Enhance international cooperation

Because fish stocks will increasingly change in their distribution patterns, in some cases moving in search of more suitable thermal habitat, the geographic scale of fishery management must change as well in order to manage stocks sustainably across their new ranges. This, in turn, will require greater degrees of subnational and international governmental cooperation and flexibility.

Supporting Case Study

The Parties to the Nauru Agreement (PNA) is an example of an agreement that has come together among like-minded countries to collectively manage South Pacific tuna resources. By combining their collective EEZs, the PNA countries are able to cover enough geographic scale to effectively manage shared resources. Many of the conditions underpinning this agreement are consistent with principles of collective action, such as shared experiences, leadership, common goals and enhanced compliance. In addition, the way in which harvest opportunities are shared among countries appears to be somewhat durable to geographic change of stocks, with access opportunities changing over time in response to changes to where fishing activity is concentrated.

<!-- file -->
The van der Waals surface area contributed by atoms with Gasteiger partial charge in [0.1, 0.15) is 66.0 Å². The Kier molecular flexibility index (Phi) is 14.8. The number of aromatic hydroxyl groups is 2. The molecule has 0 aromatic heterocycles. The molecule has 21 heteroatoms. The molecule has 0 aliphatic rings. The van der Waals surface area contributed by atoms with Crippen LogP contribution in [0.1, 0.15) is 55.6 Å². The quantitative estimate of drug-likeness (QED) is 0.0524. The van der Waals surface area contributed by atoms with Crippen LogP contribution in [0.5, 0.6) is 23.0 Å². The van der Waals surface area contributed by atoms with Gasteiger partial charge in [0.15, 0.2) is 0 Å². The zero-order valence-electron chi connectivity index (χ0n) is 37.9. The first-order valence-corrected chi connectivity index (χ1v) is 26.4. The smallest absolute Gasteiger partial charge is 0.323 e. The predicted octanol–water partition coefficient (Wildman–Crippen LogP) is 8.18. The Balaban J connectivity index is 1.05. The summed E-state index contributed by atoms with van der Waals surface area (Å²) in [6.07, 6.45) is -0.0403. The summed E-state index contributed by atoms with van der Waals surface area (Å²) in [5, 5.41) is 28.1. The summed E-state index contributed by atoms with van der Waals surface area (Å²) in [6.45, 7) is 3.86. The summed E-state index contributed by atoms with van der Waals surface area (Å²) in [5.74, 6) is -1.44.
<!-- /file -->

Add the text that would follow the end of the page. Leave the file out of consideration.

Learn more here: How can building and strengthening international institutions help achieve climate resilient fisheries?

Important factors in fostering international cooperation

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